There are also implications here for democracy under socialism. Neither union has any appointed full-time officials, and both elect all of their full-time officials by direct votes of the membership. The unions are the Amalgamated Engineering Union and the National Union of Mineworkers. A widespread knowledge of these two unions' democratic features, among socialists and rank-and-file activists, could offer useful examples and inspiration.

— The Editors

TODAY THE PROCESS of capitalist restructuring and the urgency of international solidarity unites women as workers in even more fundamental a way than when Clara Zetkin first proposed an annual International Working Women's Day nearly eighty-five years ago. It's clear that in Year One of NAFTA and GAIT, the continual incorporation of women's work into the world marketplace results in both their increasmg proletarianization and pauperization. This will reinforce women's poverty not just in the Third World and in the former Communist countries, but in capitalist Europe and America as well.

But whether full-time or part-time, whether working in a maquiladora or sewing at home for a contractor, whether inputting data on a computer or producing "new" crops for a world market (like snow peas, broccoli, radishes), women are forced to seek employment while still caring for children and elderly relatives, while still administering the vast majority of the household tasks....

— Varda Burstyn

WHEN THE COMMITTEE for Reproductive Freedom invited me to speak to you this evening, they felt that I might bring an interesting perspective to the specific matter of a relatively new "technology"—RU486 [the so-called French abortion pill—ed]. I explained that I was not an expert on RU486—and that, at present, in the Canadian context, I am abstaining from taking a position pro or con. This is because I am caught in a conflict between two central values: on the one hand, the value of seeking to make reproductive medicine as safe as possible; on the other, the value of making women's access to abortion easier and more secure.

To explain why I cannot easily support this new technology, and why I am also not opposing it, I want to place RU486 and the contradictions I experience with respect to it within the larger sphere of reproductive health and reproductive politics....

— Tikva Honig-Parnass

EVERY WESTERN NATION-state, Israel included, is a capitalist patriarchy that oppresses and exploits its female citizens and uses male domination and female subordination for the fulfillment of its objectives and the carrying out of its policies. But Israelis not just another capitalist nation-state whose male-dominated society is the root cause of women's oppression and domination. The State of Israel also embodies the objectives of Zionism, which were incorporated into the ideology of the Jewish state, the offspring of the Zionist movement.

Two characteristics of capitalist patriarchal states in general are as follows:

a) It is women's task to maintain the boundaries of the national collective, both through biological reproduction and in their role as "culture-bearers" who pass on its culture and symbols from one generation to the next.(1)...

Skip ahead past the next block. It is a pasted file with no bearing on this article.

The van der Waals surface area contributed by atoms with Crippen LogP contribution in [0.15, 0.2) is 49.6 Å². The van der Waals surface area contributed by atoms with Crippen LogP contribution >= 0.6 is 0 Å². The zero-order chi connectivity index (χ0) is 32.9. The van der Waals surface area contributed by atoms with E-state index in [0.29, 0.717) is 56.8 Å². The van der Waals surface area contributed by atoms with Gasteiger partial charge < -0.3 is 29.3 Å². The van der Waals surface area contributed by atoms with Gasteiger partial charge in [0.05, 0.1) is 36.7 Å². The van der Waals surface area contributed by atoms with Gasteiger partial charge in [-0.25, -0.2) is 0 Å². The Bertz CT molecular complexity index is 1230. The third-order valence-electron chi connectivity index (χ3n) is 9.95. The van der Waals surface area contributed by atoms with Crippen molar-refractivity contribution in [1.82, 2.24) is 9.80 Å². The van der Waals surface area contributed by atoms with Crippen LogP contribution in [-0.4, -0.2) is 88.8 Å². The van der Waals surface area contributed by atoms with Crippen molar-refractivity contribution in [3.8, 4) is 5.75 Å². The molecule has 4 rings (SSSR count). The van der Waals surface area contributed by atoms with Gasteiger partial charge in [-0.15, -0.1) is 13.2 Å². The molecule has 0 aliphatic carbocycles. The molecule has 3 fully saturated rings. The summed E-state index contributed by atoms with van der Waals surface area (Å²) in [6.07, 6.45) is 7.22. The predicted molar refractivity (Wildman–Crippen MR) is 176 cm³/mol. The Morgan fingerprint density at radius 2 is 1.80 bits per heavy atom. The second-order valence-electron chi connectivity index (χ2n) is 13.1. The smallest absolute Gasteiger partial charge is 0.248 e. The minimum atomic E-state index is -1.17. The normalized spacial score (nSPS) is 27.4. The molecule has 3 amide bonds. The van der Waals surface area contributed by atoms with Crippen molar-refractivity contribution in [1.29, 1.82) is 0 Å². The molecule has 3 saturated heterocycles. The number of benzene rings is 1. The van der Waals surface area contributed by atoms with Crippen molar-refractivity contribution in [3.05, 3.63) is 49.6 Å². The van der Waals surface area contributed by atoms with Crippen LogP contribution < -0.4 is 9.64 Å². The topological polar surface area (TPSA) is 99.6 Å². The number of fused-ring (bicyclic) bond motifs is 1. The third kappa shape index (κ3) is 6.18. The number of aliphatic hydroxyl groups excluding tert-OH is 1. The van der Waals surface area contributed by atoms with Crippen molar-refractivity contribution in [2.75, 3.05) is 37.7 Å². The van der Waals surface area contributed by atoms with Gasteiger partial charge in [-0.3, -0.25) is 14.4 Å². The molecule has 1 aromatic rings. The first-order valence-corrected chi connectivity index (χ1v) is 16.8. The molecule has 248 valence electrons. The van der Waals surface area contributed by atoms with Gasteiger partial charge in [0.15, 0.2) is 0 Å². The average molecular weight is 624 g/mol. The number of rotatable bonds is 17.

— Susanna Trnka

IN THE BACK room of a bar, twenty-five or thirty women sit around a large table, filling up the room with I smoke. Marcela, the President of L-Klub Lambda—the only official lesbian organization in Prague—stands at the head of the table, encouraging them to become active in an upcoming AIDS demonstration.

"AIDS can affect you toot you know," she chides. A few women huddle and whisper around a stack of newsletters freshly xeroxed by one of the member's mothers who works at a newspaper: Others sit quietly, sipping their drinks.

The meeting officially ends and the women break up into small groups, some obviously lovers, others meeting for the first time. Women in their fifties chat with women in their twenties, married women, women with children, women just coming out—they sit in groups, drinking, smoking, gossiping and making jokes....

— Deborah L. Billings
Unfinished Conquest
The Guatemalan Tragedy
By Victor Perera, with photographs by Daniel Chauche
Berkeley: University of California, 1993, 382 pages, hard cover, $27.
Bridge of Courage:
Life Stories of the Guatemalan Companeros and Companeras
By Jennifer Harbury with an introduction by Noam Chomsky.
Monroe, Maine: Common Courage Press, 263 pages, paperback. $14.95.

UNIMAGINABLE BEAUTY AND devastating violence—these are two images most often evoked by writers reflecting on the multiple and seemingly contrasting realities of Guatemala....

— David Roediger
Juice Is Stranger Than Friction:
Selected Writings of T-Bone Slim
Franklin Rosemont, editor. Chicago: Charles H. Kerr Publishing Company, 1992
159 pages. Cloth: $24.95, paper: $8.95.

T-BONE SLIM wrote countless jokes, aphorisms, newspaper columns, poems and short stories, as well as two pamphlets and a 607-word novel He coined scores of words, from holidaysical toPerhapsbyterian. His songs include such labor classics as "The Popular Wobbly" ("They Go Wild, Simply Wild, Over Me"), "The Lumberjack's Prayer" and "I'm Too Old To Be A Scab." Slim was, as Franklin Rosemont's superb introduction argues, the "greatest man of letters" in the Industrial Workers of the World (IWW), the most wildly creative labor union in U.S. history.

I'll bet Slim couldn't have written a serious book review to save his life, though....